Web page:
Updated - Aug 2nd, 2022
Have you noticed your pooch repeatedly scratching or gnawing at their skin? A hot spot may be to blame.
Hot spots are a common but painful ailment for dogs that develop as a result of repeated aggravation of an already irritated area. The initial irritation may be caused by a number of factors, but it’s your dog’s natural response – biting, licking, or scratching the area – that causes it to develop into a hot spot. A hot spot will often ooze pus, leading to crusty or matted fur in the surrounding area.
Once your veterinarian has addressed the underlying cause of the hotspot, they can treat the affected area and prevent future flareups.
Hot spots begin as small lesions on your dog’s body which may resemble insect bites. However, as the infection develops further, they’ll spread beyond the initially affected area and begin oozing pus, causing your dog considerable pain. You may also notice hair loss in your dog.
- Inflammation and bacterial infections can occur when your dog bites, excessively licks, or scratches an itchy area on their skin
- Itchiness can be caused by parasites (mites, ticks, and fleas), food allergies, stress or boredom, skin infections like pyoderma, poor grooming, atopic or acute moist dermatitis, or sac disease affecting the anal gland, among other factors
- Dogs with frequently moist coats due to regular swimming or rain exposure are more likely to develop hot spots
- Hot spots are typically visible and well-defined, with dogs exhibiting matted fur and scabs
- The diagnosis process focuses on identifying underlying factors
- This may include blood tests and allergy tests
When it comes to treatment, vets first focus on identifying the underlying cause of your dog’s hot spot. If it’s the result of an allergic reaction, for example, your vet will try to identify what kind of allergy – for instance, food allergies – leads to distress and subsequent hot spot development. Once you know the cause of the hot spot, you have a better idea of how to treat it.
Applying antibiotics and antiseptics, like chlorhexidine or cortisone, to the infected area will kill bacteria and stem the infection. Topical medications and ointments can offer further help and reduce your dog’s pain. Oral antibiotics may also be prescribed. In order to prevent further scratching, your vet may give your dog an Elizabethan collar aka a cone, so they can’t bite at their hot spot.
Recovery and care
After treatment, hot spots usually clear up in a matter of days. You might cover the irritated area with a bandage or sock to prevent biting or scratching. Honey, surprisingly enough, can help soothe pain from hot spots. Be sure to continue the prescribed treatment plan as your veterinarian deems appropriate.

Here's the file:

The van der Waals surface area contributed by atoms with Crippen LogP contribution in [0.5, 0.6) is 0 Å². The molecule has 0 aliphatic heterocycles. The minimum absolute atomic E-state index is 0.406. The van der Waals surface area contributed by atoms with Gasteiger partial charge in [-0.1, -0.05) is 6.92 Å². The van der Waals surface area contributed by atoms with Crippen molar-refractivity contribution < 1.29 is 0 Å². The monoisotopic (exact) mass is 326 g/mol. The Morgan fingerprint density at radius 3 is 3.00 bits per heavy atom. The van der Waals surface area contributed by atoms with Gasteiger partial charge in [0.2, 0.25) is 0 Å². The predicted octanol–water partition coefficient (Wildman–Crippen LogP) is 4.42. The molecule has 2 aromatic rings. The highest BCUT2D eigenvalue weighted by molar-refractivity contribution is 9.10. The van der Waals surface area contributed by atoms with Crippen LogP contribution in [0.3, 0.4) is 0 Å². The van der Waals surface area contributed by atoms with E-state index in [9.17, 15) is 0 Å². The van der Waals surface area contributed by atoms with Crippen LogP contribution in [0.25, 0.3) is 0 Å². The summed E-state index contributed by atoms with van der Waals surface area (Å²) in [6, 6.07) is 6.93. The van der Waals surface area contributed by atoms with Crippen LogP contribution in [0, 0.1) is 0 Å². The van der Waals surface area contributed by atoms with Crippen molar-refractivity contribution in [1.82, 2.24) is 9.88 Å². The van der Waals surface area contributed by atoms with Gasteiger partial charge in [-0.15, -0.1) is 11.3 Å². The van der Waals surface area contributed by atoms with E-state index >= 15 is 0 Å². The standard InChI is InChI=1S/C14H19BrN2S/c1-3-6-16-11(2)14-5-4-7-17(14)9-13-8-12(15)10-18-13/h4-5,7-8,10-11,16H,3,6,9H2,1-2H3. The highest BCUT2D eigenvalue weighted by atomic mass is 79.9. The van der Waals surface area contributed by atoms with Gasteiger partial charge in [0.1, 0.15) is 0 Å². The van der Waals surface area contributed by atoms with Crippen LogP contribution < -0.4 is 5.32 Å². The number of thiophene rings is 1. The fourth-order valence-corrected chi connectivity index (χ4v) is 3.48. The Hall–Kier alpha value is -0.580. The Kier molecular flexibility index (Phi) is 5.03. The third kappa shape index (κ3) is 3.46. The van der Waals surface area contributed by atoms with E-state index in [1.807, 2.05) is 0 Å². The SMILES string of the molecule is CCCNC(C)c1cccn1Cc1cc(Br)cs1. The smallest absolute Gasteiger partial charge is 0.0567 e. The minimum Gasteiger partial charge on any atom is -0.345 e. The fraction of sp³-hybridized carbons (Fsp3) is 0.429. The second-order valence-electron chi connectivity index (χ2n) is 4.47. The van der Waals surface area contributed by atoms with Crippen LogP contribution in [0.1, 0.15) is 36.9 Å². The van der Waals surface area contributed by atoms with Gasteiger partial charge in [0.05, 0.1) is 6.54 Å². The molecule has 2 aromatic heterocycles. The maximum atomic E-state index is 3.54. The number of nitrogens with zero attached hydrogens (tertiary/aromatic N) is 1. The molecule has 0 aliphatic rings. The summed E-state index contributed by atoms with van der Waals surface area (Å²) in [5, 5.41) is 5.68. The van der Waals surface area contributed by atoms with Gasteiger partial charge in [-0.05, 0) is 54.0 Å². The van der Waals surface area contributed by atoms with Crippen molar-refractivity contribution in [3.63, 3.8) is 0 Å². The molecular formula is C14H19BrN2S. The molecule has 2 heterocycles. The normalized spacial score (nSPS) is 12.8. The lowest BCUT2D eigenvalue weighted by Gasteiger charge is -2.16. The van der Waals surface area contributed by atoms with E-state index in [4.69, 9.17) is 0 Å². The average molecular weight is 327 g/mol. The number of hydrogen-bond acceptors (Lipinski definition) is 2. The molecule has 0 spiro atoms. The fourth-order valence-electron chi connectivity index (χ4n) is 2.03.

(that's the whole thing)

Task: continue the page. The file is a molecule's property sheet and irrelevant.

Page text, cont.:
To prevent hot spots in dogs, it’s important to keep your dog well-groomed and clean. Avoiding matted fur and maintaining healthy skin is essential. Other underlying causes require different treatments. Allergy medication, supplements, chlorhexidine shampoo – it all depends on what initially caused the irritation.
What to expect at the vet’s office
Your vet will begin by identifying potential underlying causes for skin irritation. Addressing the underlying cause is a key part of treatment, and can help prevent future hot spots from breaking out. They may perform blood tests and allergy tests. They’ll also ask you about your pup’s medical history to identify possible causes. Some underlying conditions causing hot spots require more work to address correctly.
Always ask your vet before giving any human medication to your dog. Although these are sometimes effective, they can also have adverse effects on your dog’s health.
The bottom line
Hot spots are not difficult to treat, but they can certainly be painful for your pup. Try to identify hot spots while they’re still in the early stages to bring your sweet pooch relief as soon as possible. By keeping up with regular grooming and monitoring your dog for flea bites, you are more likely to stop potential causes of hot spots in their tracks. The last thing you want is a secondary infection to arise and cause more serious health problems for your dog, so getting to the vet sooner rather than later is important.
Are certain kinds of dogs more likely to develop hot spots?
Any dog can develop a hot spot. However, certain breeds of dogs such as Labrador Retrievers, Rottweilers, and German Shepherds are more susceptible to hot spots because of their thicker fur. If you have one of these breeds, proper grooming is even more important.
What can I do to treat my dog’s hot spots?
There are certain remedies you can do at home, like giving your pup soothing baths or using gauze, but you should always consult your veterinarian to be sure you’re doing enough.
Does pet insurance cover hot spot treatments?
Pet insurance can help cover the cost of hot spot treatments unless they are the result of a pre-existing condition, which most pet insurance plans do not cover.
Did you know?
- Hot spots can arise as the result of any condition causing itchiness, including stress or boredom.
- Engaging your dog with toys and other distractions can help prevent hot spots.
- Pumpkin Dog Insurance plans can help pay 90% of eligible vet bills, so you can provide your pup with the best care possible if they ever get sick or hurt in the future.